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crystak

After The End Of The 3 Kingdoms

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crystak

So, first it was Shu to be defeated by Wei. Afterwards, Wu fell to the hands of the Sima clan? (Is this considered as Wei as well or is Wei only associated with Cao Cao?).

I know that in 280, the 3 kingdoms ended after the fall of Wu, but what happened from then on? Did Sima Yan, who was the one to end Wu lead the whole of China? This part is a bit confusing :).

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Outofin

Technically, Cao Cao didn’t establish Wei. He was the Prime Minister of Han, but was the de facto ruler. You got most of things right. Yes, the Sima clan founded Jin dynasty and unified China. Jin usurped Wei. We often put the 2 names together and call them 魏晋.

Such intense competition in the Three Kingdoms era unfortunately didn’t create the smartest and strongest survivors. The result was quite opposite: the meanest won. Decades of wars exhausted men and resources. Jin was a weak dynasty. In this sense, the Three Kingdoms was a tragedy.

The great politicians Cao Cao and Zhuge Liang both set up a system to attract talents regardless of one’s birth, and ignore the interests of aristocrats. Jin set back the progress of history and went back to aristocracy. The backward wasn't corrected until Tang.

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rob07
Such intense competition in the Three Kingdoms era unfortunately didn’t create the smartest and strongest survivors. The result was quite opposite: the meanest won.
The great politicians Cao Cao and Zhuge Liang both set up a system to attract talents regardless of one’s birth, and ignore the interests of aristocrats.

The part of the novel that made the greatest impression on me was where one of Liu Bei's Tiger generals risked his life to save Liu Bei's baby son. Liu Bei (Zhuge Liang's boss) explained to the Tiger general that as far as he was concerned, nothing was more important than the sense of brotherhood he felt with his fighting men. By comparison, his son meant nothing to him, so the TIger general should not have risked his life. To emphasise how little his son meant to him, he picked up the infant and physically threw him away.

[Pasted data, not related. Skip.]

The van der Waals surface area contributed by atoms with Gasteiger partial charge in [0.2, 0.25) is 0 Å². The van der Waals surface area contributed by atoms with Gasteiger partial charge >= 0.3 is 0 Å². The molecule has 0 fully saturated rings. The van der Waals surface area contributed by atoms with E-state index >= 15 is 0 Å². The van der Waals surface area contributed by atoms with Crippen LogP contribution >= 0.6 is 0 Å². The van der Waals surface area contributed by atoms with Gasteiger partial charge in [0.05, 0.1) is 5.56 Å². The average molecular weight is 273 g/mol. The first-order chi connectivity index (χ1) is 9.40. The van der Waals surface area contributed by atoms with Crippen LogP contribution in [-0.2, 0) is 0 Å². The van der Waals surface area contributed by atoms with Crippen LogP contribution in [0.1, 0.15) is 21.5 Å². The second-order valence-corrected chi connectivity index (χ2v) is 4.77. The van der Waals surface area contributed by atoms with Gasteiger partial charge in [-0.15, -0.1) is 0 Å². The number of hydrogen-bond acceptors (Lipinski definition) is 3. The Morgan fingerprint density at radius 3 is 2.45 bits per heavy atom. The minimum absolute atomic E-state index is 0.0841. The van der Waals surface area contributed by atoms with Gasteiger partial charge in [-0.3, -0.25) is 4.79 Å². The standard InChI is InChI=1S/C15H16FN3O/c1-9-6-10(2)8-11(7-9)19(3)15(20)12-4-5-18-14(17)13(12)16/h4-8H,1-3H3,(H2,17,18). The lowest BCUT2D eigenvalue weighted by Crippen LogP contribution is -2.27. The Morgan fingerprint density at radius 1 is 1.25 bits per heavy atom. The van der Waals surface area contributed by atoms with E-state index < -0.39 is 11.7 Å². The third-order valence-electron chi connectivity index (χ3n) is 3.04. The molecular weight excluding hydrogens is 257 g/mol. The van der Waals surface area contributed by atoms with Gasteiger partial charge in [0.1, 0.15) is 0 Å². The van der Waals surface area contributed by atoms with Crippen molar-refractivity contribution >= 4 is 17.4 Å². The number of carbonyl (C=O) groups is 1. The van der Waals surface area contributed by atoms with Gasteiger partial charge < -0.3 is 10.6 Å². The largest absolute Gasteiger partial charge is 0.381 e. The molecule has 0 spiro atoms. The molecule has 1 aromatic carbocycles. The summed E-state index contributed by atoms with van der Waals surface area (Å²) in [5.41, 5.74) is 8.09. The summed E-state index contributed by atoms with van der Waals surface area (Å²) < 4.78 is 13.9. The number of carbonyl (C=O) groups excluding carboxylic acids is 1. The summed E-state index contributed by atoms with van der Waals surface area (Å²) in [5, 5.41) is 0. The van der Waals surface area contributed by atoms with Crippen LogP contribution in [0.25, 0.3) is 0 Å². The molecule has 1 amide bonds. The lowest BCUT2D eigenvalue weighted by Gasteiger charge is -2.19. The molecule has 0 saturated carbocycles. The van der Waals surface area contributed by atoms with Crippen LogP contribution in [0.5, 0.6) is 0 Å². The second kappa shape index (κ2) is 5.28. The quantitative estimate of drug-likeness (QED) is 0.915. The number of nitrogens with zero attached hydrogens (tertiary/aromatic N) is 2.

In time the son grew up and inherited Liu Bei's kingdom of Shu. The son turned out to be an idiot (probably brain damage sustained from a blow to the head as a result of being thrown away as a baby). Shu kingdom collapsed almost straightaway.

I guess the moral of the story is that while it is obviously a good thing to have a system to attract talents regardless of one’s birth, and ignore the interests of aristocrats, inflicting brain damage on the heir to the throne is probably going a bit far to coddle talent.

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Willxdiana

Liu Chan wasnt that bad, going by novel he was but if you read san guo zhi the officially biography he was actually okay.

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xianu

to get back to your question, the Jin was pretty cohesive from 265 to 290, but after the first Sima died, major upheaval and internecine struggle took place. You are a little confused because it is a little confusing. Basically there were too many brothers and cousins vying for control of the throne, and Jia Nanfeng, the empres, was a bit of a tyrant, too, and wanted to put the Jin under Jia control. There was one son, I forget his name, who was described as being very simple, which probably meant he was developmentally disabled in some way, and so made for a great puppet. In the early 300's the Southern Xiongnu under ... I forget who - Liu Ao? - who had grown up in the Jin court, decided to sort of "take back the night" and with the support of his Xiongnu advisors started organizing and attacking sometime around 307. He chose the name Liu because to legitimate his claim to the throne as a descendant of the Han Dynasty Liu clan through marriage of one of the Han princessess to the Xiongnu way back when. By 311 the Xiongnu had taken Luoyang, and sent the Jin aristocracy running (Guo Pu has some great poems about it), and by 316, they had taken the then Jin emperor who was I think only about 13, captive. in 317 a Sima cousin, I think it was Sima Rui, decalred himself Jin emperor, and the Eastern Jin was established in the south at present-day Nanjing, but even then there were a lot of upstarts and rebellions. Wang Dao? in around 324, I think, and Sun or Su somebody? I get the names confused. The Jin stays nominally in control until somewhere around 420(?) when the next dynasty (the Liu Song?) comes in.

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